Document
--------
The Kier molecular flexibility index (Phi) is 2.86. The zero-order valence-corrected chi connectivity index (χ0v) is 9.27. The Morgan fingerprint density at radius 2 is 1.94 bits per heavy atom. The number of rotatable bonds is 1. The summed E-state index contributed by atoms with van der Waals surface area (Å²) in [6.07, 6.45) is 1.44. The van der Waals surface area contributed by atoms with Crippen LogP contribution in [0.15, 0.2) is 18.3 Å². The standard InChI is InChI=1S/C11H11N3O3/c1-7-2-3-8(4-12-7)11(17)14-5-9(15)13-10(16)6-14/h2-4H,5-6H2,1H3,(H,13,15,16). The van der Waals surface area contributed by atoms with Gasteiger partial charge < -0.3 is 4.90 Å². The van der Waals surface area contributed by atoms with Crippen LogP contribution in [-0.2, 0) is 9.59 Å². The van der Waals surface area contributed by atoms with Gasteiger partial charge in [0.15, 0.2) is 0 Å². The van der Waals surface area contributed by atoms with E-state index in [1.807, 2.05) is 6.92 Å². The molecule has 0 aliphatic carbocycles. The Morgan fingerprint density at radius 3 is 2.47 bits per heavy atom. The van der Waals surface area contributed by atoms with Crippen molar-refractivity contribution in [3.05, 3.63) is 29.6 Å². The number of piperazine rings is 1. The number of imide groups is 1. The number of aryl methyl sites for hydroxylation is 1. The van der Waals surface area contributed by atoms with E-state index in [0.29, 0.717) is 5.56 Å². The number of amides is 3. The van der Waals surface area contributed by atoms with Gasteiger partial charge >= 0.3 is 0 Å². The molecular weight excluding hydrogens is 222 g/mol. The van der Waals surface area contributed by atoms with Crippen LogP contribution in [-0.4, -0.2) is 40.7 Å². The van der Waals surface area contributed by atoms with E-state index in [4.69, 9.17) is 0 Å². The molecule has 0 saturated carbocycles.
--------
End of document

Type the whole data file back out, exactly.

The Kier molecular flexibility index (Phi) is 2.86. The zero-order valence-corrected chi connectivity index (χ0v) is 9.27. The Morgan fingerprint density at radius 2 is 1.94 bits per heavy atom. The number of rotatable bonds is 1. The summed E-state index contributed by atoms with van der Waals surface area (Å²) in [6.07, 6.45) is 1.44. The van der Waals surface area contributed by atoms with Crippen LogP contribution in [0.15, 0.2) is 18.3 Å². The standard InChI is InChI=1S/C11H11N3O3/c1-7-2-3-8(4-12-7)11(17)14-5-9(15)13-10(16)6-14/h2-4H,5-6H2,1H3,(H,13,15,16). The van der Waals surface area contributed by atoms with Gasteiger partial charge < -0.3 is 4.90 Å². The van der Waals surface area contributed by atoms with Crippen LogP contribution in [-0.2, 0) is 9.59 Å². The van der Waals surface area contributed by atoms with Gasteiger partial charge in [0.15, 0.2) is 0 Å². The van der Waals surface area contributed by atoms with E-state index in [1.807, 2.05) is 6.92 Å². The molecule has 0 aliphatic carbocycles. The Morgan fingerprint density at radius 3 is 2.47 bits per heavy atom. The van der Waals surface area contributed by atoms with Crippen molar-refractivity contribution in [3.05, 3.63) is 29.6 Å². The number of piperazine rings is 1. The number of imide groups is 1. The number of aryl methyl sites for hydroxylation is 1. The van der Waals surface area contributed by atoms with E-state index in [0.29, 0.717) is 5.56 Å². The number of amides is 3. The van der Waals surface area contributed by atoms with Gasteiger partial charge >= 0.3 is 0 Å². The molecular weight excluding hydrogens is 222 g/mol. The van der Waals surface area contributed by atoms with Crippen LogP contribution in [-0.4, -0.2) is 40.7 Å². The van der Waals surface area contributed by atoms with E-state index in [4.69, 9.17) is 0 Å². The molecule has 0 saturated carbocycles.